dc.description.abstractengAgriculture is important for most of the world’s poor population not only as a source of income but defense against hunger. Over the last three decades, agricultural supply chain organizational structures in developing countries have increasingly become complex and transformed because of the emergence of competitive, fast-moving business environments. These changes have particularly affected several food value chains, creating in some cases positive effects, and resulting in the exclusion of smallholders who are unable to meet specific supply chain requirements. This counteracts the achievement of development goals by disrupting associated distributional effects to excluded smallholders in developing countries. Evidence suggests that affected smallholders respond by switching marketing channels and shifting to organizational network relationships. This consequently intensifies the formation of dualistic systems in which both modern and local value chains coexist. However, since the mid-1990s, the focus of development analysts and researchers has been on the expansion and inclusion of smallholders in modern value chains. This has resulted in total neglect of local value chains, which remain a significant source of income for many rural populations and ensure effective food delivery that meets culturally diverse needs in developing countries. Only recently has agribusinesses’ and development analysts’ attention been placed on local value chains yet, some key knowledge and research areas remain unaddressed. Indeed, our understanding of how local value chains are organized and function within dualistic systems remains generally limited. In particular, little is known about the role of socially constructed concepts such as gender-relations and decision-making power in driving value additions. Understanding these fundamentals is important for the postulation of policies for agricultural and local value chain upgrading and equitable distribution of wealth. Besides, smallholders continuously face external and internal contingencies that affect their competitiveness along food systems. Theory posits that the effects of changing business environments on smallholder performance can be mitigated by fitting supply chain network that includes vertical, horizontal and lateral relationships. However, the associations between these constructs as postulated theoretically remain generally underexplored, especially for smallholders in African food sectors. Frameworks and empirical analyses that holistically and simultaneously analyze these associations are rare. Furthermore, over the last two decades, there has been increasing attention of donors, governments and researchers to strengthen collection actions through producer groups in developing countries. Producer groups are widely viewed as valuable institutional arrangements for smallholders to cope with/overcome market inefficiencies arising from changing business environments. However, little is known about the effect of membership in producer groups on smallholder performance in fishery subsectors. Overall, bridging these gaps is important to understand and posit practical implications on how to promote alternative development models and smallholders’ opportunities in dynamic food systems. On this account, this dissertation fills these gaps by analyzing the links between organizational structures, gender roles, and performance of smallholders in African local value chains. The dissertation consists of three main papers that are based on two types of data from the Nigerian shrimp and prawn sector. First, qualitative data was obtained between December 2017 and January 2018 from 48 respondents in three States namely; Akwa-Ibom, Delta and Lagos. The second data includes two sets of quantitative data obtained from the survey of 405 producers and 238 processors in Akwa-Ibom, Ondo and Lagos States between May and August 2018. The first paper aims to uncover how local value chains in dualistic food systems are organized, depicting the predominant governance themes, gender roles for value addition, and necessary upgrading strategies for smallholders in Africa. Failure of existing studies to capture the evolution and multiplicity of governance structures, and hidden social constructs has resulted in mixed findings on the organization and drivers of local value chains. Using qualitative data obtained from 3 in-depth focus group discussions and 21 key informant interviews, we rely on the global value chain approach to map local value chain’s organization distinctively from modern value chains. We make a conceptual contribution by extending this approach to include a gendered dimension of the value web approach, which we developed. This allows for simultaneous analysis of the roles of governance schemes and hidden gender relations in driving local value chains. Our main results reveal that competitive traders, the mutual dependence between production and processing segments and strategic business activities of female processors were crucial for the chain’s functioning. Results from the Net-maps show that the predominant marketing channel is long: producer–women processors/marketer–trader–retailer–consumer, however, analysis of the governance dimensions shows the importance of the relational governance between producers and women processors that allows for better coordination of supply and marketing activities at the supply-base. Further analysis of the gendered value-web highlights the vital roles women play in ensuring value additions and smooth flow of products along the chain. Women processors act as financial buffers for producers, points of contact and precursors to all midstream value additions in the value web. The second paper builds on the results and implications of the first paper. Here, we suggest a comprehensive quantitative research framework to determine the relationship between changing business contingencies, organizational supply chain networks and smallholder performance. While supply chain contingencies and organizational complexities have been widely studied in organizational theory literature, it only became a subject of quantitative analysis in recent times. Still, several conceptual and research shortcomings exist in the literature such as the neglect of the concurrent fit of organizational strategies to both external and internal contingencies, lack of comprehensive analysis of organizational networks, and less focus on multiple tiers. Hence, we use a variance-based structural equation model to analyze the quantitative data from producers and women processors. We first take a cue from contingent resource-based theory and netchain approach to conceptualize the influence of both external (market turbulence, technological progress, distrust and power asymmetry) and internal (human and financial resources) contingencies on organizational relationships and performance, extending an existing empirical model. We then empirically test the so-called “Contingency-Netchain-Performance” (CNP) framework, on two tiers to derive valid and comprehensive evidence comparable across the tiers. Results from the estimations indicate that both external and internal contingencies significantly influence adaptational change in organization supply chain network, which in turn contributes to smallholders’ performance. All the smallholders’ external contingencies influence the formation of tighter vertical coordination but their influences differ on horizontal and lateral relationships. More importantly, results reveal that smallholders’ internal contingencies concurrently influence their organizational network structures and performance. However, the influence of both external and internal contingencies on organizational networks seems to differ across tiers while supply chain vertical relationships tend to intensify the formation of closer network structures. Several conceptual, theoretical and practical contributions emerged from the successful application of the CNP framework in this study. In the third paper, we examined the selectivity-corrected role of fisher groups on the capture and technical efficiency of artisanal shrimpers in Africa. We empirically identify factors that influence shrimpers’ decision to belong to fisher groups and estimate the effect of membership on capture and technical efficiency. Methodological augmentation using Greene’s stochastic production frontier method and propensity score matching that correct for selection bias, allows us to account for different technological set if any, and sample selection bias from both observed and unobserved factors. We use quantitative data of 353 producers that operate outboard engines, comprising of 95 members and 258 non-members. We found that the overall participation in fisher groups is positively determined by shrimpers’ socioeconomic characteristics; female participation in shrimp-related groups; and infrastructural facilities like credit and tarmacked roads. The stochastic results reveal that technical efficiency scores remain consistently higher for members regardless of how biases were corrected. Although technical efficiency scores for members and nonmembers tend to be over-estimated if selectivity is not appropriately controlled, our findings suggest that participation in fisher groups is important for smallholders with below-average performance and positively related to increases in catch and technical efficiency. Important lessons and conclusions were derived from the results of this dissertation. The papers confirm that organizational network structures matter for smallholders’ upgrading and local value chain development in Nigeria. Our results confirm strong influences from highly dynamic external and internal contingencies on the formation of dense and complex organizational network structures in which vertical and network relationships are dependent. By aligning their organizational network structure to fit changing external and internal contingencies, smallholders can create and remain competitive within dualistic sectors. However, associated concepts such as gender roles and internal contingencies across mutually dependent tiers are important to upgrade smallholders’ activities. Furthermore, fisher groups is a valuable institutional arrangement as they tend to improve shrimpers’ capture and technical efficiency, and might be crucial for attaining equitable distributional effects to smallholders with below-average economic performances. Relevant policy implications for smallholders’ upgrading and local value chain development, as well as limitations of the study, are discussed in the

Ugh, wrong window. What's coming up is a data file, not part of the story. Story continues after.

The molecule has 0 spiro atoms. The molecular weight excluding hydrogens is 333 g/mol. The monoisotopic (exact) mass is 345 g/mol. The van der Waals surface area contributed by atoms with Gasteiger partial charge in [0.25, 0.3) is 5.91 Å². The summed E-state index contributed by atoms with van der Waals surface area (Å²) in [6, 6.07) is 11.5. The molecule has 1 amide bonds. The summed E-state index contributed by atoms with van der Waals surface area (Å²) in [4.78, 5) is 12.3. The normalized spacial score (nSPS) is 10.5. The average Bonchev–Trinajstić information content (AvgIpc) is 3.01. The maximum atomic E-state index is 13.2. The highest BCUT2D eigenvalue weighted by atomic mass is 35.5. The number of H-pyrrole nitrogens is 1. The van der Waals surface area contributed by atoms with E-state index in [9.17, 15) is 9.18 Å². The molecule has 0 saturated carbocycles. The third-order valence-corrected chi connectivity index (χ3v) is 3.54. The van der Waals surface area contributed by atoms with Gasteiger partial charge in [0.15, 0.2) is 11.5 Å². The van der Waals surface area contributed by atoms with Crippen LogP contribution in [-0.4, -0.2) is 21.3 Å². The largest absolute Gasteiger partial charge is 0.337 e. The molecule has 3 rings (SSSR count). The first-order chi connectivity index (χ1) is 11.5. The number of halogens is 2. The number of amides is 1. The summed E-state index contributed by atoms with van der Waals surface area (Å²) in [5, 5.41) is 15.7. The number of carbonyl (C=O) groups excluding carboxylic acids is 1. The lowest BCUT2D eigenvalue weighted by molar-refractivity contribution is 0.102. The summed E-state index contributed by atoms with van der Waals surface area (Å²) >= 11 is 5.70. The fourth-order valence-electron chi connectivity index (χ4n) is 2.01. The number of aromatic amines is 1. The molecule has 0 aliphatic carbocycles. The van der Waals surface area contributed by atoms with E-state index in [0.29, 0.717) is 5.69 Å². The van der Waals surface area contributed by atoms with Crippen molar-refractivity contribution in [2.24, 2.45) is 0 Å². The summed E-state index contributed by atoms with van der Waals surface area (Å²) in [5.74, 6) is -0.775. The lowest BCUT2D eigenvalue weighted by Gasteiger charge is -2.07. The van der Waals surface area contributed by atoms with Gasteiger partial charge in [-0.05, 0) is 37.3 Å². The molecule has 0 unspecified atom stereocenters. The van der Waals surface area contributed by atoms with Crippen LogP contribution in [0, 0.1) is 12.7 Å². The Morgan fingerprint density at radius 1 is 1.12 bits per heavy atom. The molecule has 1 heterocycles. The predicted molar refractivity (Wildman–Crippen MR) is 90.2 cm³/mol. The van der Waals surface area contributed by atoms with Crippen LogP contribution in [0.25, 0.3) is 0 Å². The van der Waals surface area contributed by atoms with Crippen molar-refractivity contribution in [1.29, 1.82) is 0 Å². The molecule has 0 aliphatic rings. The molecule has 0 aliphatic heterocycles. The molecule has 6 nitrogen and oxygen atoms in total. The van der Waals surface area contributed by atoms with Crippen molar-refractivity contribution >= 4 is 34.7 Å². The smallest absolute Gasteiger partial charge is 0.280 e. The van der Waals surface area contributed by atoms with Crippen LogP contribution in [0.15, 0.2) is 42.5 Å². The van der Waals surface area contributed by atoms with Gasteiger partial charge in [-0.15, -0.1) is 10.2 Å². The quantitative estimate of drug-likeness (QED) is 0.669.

dc.contributor.coRefereeSpiller, Achim Prof. Dr.
dc.contributor.thirdRefereeTrienekens, Jacques Prof. Dr.
dc.subject.engGovernance themesde
dc.subject.engGlobal value chain frameworkde
dc.subject.engValue web approachde
dc.subject.engSmallholder upgrading strategiesde
dc.subject.engNigerian shrimp and prawnde
dc.subject.engContingent resource-based viewde
dc.subject.engsupply chain network organizationde
dc.subject.engPartial Least Squares estimationde
dc.subject.engContingency-Netchain-Performance frameworkde
dc.subject.engTechnical efficiencyde
dc.subject.engGreene’s Stochastic Production Frontierde
dc.subject.engNigerian fisher groupde
dc.subject.engSelection biasde
dc.affiliation.instituteFakultät für Agrarwissenschaftende
dc.subject.gokfullLand- und Forstwirtschaft (PPN621302791)de

Files in this item


This item appears in the following Collection(s)

Show simple item record